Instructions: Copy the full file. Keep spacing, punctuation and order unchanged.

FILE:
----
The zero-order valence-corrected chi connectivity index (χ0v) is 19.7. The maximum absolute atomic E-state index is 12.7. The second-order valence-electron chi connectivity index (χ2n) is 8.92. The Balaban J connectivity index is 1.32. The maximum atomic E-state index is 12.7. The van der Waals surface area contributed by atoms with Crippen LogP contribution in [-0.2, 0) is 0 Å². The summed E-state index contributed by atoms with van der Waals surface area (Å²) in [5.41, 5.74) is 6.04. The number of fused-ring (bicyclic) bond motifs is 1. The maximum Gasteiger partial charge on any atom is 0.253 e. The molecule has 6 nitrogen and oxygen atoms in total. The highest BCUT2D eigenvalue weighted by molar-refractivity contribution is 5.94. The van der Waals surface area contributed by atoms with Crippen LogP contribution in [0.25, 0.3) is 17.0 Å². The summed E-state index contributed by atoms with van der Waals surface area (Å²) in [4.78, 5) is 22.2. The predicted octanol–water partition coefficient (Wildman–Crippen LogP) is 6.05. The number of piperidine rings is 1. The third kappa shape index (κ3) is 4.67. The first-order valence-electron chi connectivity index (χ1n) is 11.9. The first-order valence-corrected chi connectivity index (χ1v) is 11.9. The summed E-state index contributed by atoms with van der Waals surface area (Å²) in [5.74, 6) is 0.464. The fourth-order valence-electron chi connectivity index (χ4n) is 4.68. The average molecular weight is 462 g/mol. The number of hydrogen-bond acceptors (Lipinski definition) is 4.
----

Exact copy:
The zero-order valence-corrected chi connectivity index (χ0v) is 19.7. The maximum absolute atomic E-state index is 12.7. The second-order valence-electron chi connectivity index (χ2n) is 8.92. The Balaban J connectivity index is 1.32. The maximum atomic E-state index is 12.7. The van der Waals surface area contributed by atoms with Crippen LogP contribution in [-0.2, 0) is 0 Å². The summed E-state index contributed by atoms with van der Waals surface area (Å²) in [5.41, 5.74) is 6.04. The number of fused-ring (bicyclic) bond motifs is 1. The maximum Gasteiger partial charge on any atom is 0.253 e. The molecule has 6 nitrogen and oxygen atoms in total. The highest BCUT2D eigenvalue weighted by molar-refractivity contribution is 5.94. The van der Waals surface area contributed by atoms with Crippen LogP contribution in [0.25, 0.3) is 17.0 Å². The summed E-state index contributed by atoms with van der Waals surface area (Å²) in [4.78, 5) is 22.2. The predicted octanol–water partition coefficient (Wildman–Crippen LogP) is 6.05. The number of piperidine rings is 1. The third kappa shape index (κ3) is 4.67. The first-order valence-electron chi connectivity index (χ1n) is 11.9. The first-order valence-corrected chi connectivity index (χ1v) is 11.9. The summed E-state index contributed by atoms with van der Waals surface area (Å²) in [5.74, 6) is 0.464. The fourth-order valence-electron chi connectivity index (χ4n) is 4.68. The average molecular weight is 462 g/mol. The number of hydrogen-bond acceptors (Lipinski definition) is 4.